Information literacy instructional practices: survey of university libraries in Zambia.

dc.contributor.authorChisanga, Alexander
dc.date.accessioned2024-02-09T14:05:33Z
dc.date.available2024-02-09T14:05:33Z
dc.date.issued2023
dc.descriptionThesis of Master of Library and Information Science
dc.description.abstractiv ABSTRACT Information literacy (IL) instruction is the fundamental professional practice in university libraries, and university librarians are primary providers of IL instructions, generally. Information literacy is designed to teach library patrons how to quickly and effectively locate information that they need from the library. Such patrons include students, researchers and other information users. Therefore, university librarians have a role to play in imparting students with fundamentals of IL skills such as developing a search strategy, critical thinking and familiarizing with search techniques. Once library users are equipped with IL skills, they would be able to identify knowledge sources available within the academic world, and even be ready to use knowledge tools for retrieving relevant content. This study intended to investigate the existing IL practices by professional librarians in university libraries in Zambia. A quantitative method based on descriptive research design was used. Data was collected through a cross-sectional survey method. The population of the study consisted of 62 (9 public and 53 private) HEI recognised universities in Zambia. A sample of 60 head librarians was purposively selected as participants for the study and covered through census survey. The questionnaire developed by Julien et al., (2018) was adopted according to the need of the study. Descriptive and inferential statistics were applied to analyse the data. The results of the study revealed that most university libraries were using basic level IL instructional practices. The most preferred methods of IL instructions were group library orientations and one-on-one computer practical. These practices were mostly done at the beginning of the year of study. In addition, results indicated that the extent to which IL methods were applied, were not informed by the new ACRL Framework for Information Literacy for Higher Education. Results further indicated that professional librarians had the same view concerning the opportunities for improvement of the IL instruction methods. The study recommended that universities should integrate IL instructions at undergraduate and post graduate levels as credit or no-credit courses to help students, researchers and other information users become life long and independent learners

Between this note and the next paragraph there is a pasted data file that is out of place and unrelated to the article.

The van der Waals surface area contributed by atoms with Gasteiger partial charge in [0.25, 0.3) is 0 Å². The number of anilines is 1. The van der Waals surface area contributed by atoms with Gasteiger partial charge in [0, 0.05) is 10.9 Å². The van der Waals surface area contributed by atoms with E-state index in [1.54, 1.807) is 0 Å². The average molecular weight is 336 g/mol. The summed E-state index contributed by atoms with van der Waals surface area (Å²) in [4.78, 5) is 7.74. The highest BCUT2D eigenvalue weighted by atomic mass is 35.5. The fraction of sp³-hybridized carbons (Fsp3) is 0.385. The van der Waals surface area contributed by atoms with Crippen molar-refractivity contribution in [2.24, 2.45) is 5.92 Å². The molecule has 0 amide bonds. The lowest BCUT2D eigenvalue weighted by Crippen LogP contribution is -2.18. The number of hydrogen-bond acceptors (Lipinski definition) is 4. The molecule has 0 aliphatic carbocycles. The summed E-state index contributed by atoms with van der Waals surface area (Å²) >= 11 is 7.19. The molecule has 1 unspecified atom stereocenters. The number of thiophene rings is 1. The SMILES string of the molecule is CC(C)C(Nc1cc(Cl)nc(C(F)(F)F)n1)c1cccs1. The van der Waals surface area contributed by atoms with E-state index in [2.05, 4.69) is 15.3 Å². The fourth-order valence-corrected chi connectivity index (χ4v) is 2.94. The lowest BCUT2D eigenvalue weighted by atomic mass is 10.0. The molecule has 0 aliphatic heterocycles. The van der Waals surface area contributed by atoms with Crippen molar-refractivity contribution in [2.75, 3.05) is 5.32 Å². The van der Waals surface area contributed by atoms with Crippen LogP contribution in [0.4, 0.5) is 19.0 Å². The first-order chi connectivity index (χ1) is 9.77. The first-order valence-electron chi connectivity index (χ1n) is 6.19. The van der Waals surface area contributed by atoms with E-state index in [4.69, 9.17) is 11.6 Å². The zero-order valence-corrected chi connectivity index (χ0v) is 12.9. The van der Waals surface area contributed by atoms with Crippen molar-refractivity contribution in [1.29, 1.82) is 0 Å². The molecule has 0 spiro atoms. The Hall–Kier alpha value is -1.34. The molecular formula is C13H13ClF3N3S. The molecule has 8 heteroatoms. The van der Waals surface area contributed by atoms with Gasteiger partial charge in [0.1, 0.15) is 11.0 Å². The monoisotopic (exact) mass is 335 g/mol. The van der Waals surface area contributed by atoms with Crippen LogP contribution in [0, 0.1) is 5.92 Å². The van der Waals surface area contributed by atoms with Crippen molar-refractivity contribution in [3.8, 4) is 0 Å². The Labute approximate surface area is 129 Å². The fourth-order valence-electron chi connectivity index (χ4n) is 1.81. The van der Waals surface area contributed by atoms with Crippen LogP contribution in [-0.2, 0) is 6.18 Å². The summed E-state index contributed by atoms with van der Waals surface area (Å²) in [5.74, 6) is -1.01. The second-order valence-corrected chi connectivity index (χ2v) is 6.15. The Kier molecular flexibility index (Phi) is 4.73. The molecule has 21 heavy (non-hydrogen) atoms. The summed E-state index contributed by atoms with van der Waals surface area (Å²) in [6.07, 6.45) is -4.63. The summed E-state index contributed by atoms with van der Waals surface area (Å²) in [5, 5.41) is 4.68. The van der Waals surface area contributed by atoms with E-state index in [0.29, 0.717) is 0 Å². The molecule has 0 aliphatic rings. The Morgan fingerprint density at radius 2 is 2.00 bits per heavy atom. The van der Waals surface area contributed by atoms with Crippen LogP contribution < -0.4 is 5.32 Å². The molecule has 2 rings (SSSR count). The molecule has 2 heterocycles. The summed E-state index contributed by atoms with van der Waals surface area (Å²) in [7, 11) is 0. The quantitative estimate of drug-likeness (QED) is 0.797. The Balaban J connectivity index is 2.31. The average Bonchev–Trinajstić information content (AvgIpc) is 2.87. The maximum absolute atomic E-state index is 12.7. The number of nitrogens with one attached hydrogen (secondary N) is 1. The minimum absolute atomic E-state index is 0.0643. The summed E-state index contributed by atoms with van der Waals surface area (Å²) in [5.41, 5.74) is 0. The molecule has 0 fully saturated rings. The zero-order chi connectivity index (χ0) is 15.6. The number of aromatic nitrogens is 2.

dc.identifier.urihttps://dspace.unza.zm/handle/123456789/8385
dc.language.isoen
dc.publisherThe University of Zambia
dc.titleInformation literacy instructional practices: survey of university libraries in Zambia.
dc.typeThesis
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